DORCHESTER'S literary event of the year was concluded with a talk by former poet Laureate, Carol Ann Duffy.

The first woman to hold the prestigious position, Carol visited The Thomas Hardye School to read and discuss her work with an audience of 300. Fans were delighted by her witty words on gorillas, pub signs, empty nests, and what Mrs Darwin and Mrs Faustus thought about their famous husbands.

Poet Laureate from 2009 to 2019, Carol was also the first Scottish-born and the first LGBT poet to hold the title.

The event brought to a close the Dorchester Literary Festival of 2019, which had welcomed a wide variety of leading novelists, poets, biographers and historians.

Janet Gleeson, co-director of the festival, commented: "What an amazing festival line up it has been. The audience numbers were up, the authors were all fascinating in their different ways. It's hard to pick out a favourite - they were all so good. And now the planning starts for next year!"

The festival opened on October 12 with a talk by Alexander McCall Smith, a British-Zimbabwean writer best known for The No. 1 Ladies' Detective Agency series. Alexander shared stories and anecdotes about his life and writing career, including how he came to hire a bulldozer instead of the holiday rental car he'd expected.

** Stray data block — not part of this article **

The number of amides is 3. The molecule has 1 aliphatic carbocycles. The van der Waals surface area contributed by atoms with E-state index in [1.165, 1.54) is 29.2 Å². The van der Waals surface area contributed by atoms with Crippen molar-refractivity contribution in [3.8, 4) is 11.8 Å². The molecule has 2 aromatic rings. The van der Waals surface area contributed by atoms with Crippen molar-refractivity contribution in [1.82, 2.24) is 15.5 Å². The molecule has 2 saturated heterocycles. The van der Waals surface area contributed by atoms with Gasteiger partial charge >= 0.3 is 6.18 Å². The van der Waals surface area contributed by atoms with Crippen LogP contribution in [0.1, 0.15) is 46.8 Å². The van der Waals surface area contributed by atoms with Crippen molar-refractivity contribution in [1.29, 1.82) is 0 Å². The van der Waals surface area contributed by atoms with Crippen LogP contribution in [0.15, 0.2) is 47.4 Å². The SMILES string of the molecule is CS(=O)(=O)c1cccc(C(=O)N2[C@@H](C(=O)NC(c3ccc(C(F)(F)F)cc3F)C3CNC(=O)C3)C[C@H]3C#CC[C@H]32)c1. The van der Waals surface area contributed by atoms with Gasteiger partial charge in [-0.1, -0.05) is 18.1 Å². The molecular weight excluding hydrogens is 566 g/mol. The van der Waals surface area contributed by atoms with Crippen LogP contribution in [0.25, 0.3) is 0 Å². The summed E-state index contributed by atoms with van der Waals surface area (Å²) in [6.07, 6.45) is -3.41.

The programme continued with appearances by best-selling novelists Tracy Chevalier, Tim Pears and Victoria Hislop, as well as eminent historians A. N. Wilson, Simon Heffer, Kate Williams, Fiona Davison, Martin Kemp and Leo McKinstry. The stage also welcomed cookery writers, nature writers and intrepid travellers, from Prue Leith, Sabrina Ghayour and John Wright to Tristian Gooley, Raylor Winn and Dom Joly.

Tim Waterstone shared the secret behind his extraordinary success, revealing how his high street book chain only started after he lost his job at WHSmiths, while Farrow and Ball colour specialist Joa Studholme showed us how to decorate our homes.

More surprises were in store from the Countess of Carnarvon, who lifted the lid on life in Highclere Castle, the real Downton Abbey.

Having taken place for the last five years, the Dorchester Literary Festival is set to return in the autumn of 2020. For updates and the latest news, visit


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